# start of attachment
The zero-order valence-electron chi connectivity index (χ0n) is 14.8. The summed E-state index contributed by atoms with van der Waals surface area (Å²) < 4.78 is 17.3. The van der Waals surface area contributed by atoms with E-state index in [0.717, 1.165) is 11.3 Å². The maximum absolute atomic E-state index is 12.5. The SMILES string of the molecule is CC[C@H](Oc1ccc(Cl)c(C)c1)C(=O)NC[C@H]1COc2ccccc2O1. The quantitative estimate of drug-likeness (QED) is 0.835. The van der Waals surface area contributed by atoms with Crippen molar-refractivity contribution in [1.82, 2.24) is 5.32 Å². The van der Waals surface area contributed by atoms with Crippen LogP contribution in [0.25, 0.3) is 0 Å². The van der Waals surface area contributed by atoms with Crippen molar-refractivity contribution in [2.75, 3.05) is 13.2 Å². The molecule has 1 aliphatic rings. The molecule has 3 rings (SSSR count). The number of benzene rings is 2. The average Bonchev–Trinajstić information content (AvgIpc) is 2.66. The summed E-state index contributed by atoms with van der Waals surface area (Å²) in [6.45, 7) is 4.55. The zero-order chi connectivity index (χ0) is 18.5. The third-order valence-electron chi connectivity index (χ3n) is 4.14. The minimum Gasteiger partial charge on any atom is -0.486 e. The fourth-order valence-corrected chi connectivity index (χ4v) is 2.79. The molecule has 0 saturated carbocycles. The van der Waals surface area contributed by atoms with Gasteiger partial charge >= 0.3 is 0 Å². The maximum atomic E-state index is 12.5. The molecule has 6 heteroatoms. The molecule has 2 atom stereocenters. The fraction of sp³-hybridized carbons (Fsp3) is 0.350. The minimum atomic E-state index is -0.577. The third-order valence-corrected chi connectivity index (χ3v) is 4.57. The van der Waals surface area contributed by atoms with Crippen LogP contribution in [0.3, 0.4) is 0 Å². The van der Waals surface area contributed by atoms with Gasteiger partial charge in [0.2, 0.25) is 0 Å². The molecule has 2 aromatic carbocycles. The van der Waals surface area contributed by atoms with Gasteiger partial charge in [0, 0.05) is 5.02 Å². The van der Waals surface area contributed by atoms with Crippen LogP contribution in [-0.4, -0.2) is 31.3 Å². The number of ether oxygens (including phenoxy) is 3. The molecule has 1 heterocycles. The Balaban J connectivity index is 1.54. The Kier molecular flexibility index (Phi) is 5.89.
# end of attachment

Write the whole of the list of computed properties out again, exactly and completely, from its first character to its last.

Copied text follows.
The zero-order valence-electron chi connectivity index (χ0n) is 14.8. The summed E-state index contributed by atoms with van der Waals surface area (Å²) < 4.78 is 17.3. The van der Waals surface area contributed by atoms with E-state index in [0.717, 1.165) is 11.3 Å². The maximum absolute atomic E-state index is 12.5. The SMILES string of the molecule is CC[C@H](Oc1ccc(Cl)c(C)c1)C(=O)NC[C@H]1COc2ccccc2O1. The quantitative estimate of drug-likeness (QED) is 0.835. The van der Waals surface area contributed by atoms with Crippen molar-refractivity contribution in [1.82, 2.24) is 5.32 Å². The van der Waals surface area contributed by atoms with Crippen LogP contribution in [0.25, 0.3) is 0 Å². The van der Waals surface area contributed by atoms with Crippen molar-refractivity contribution in [2.75, 3.05) is 13.2 Å². The molecule has 1 aliphatic rings. The molecule has 3 rings (SSSR count). The number of benzene rings is 2. The average Bonchev–Trinajstić information content (AvgIpc) is 2.66. The summed E-state index contributed by atoms with van der Waals surface area (Å²) in [6.45, 7) is 4.55. The zero-order chi connectivity index (χ0) is 18.5. The third-order valence-electron chi connectivity index (χ3n) is 4.14. The minimum Gasteiger partial charge on any atom is -0.486 e. The fourth-order valence-corrected chi connectivity index (χ4v) is 2.79. The molecule has 0 saturated carbocycles. The van der Waals surface area contributed by atoms with Gasteiger partial charge >= 0.3 is 0 Å². The maximum atomic E-state index is 12.5. The molecule has 6 heteroatoms. The molecule has 2 atom stereocenters. The fraction of sp³-hybridized carbons (Fsp3) is 0.350. The minimum atomic E-state index is -0.577. The third-order valence-corrected chi connectivity index (χ3v) is 4.57. The van der Waals surface area contributed by atoms with Crippen LogP contribution in [0.3, 0.4) is 0 Å². The van der Waals surface area contributed by atoms with Gasteiger partial charge in [0.2, 0.25) is 0 Å². The molecule has 2 aromatic carbocycles. The van der Waals surface area contributed by atoms with Gasteiger partial charge in [0, 0.05) is 5.02 Å². The van der Waals surface area contributed by atoms with Crippen LogP contribution in [-0.4, -0.2) is 31.3 Å². The number of ether oxygens (including phenoxy) is 3. The molecule has 1 heterocycles. The Balaban J connectivity index is 1.54. The Kier molecular flexibility index (Phi) is 5.89.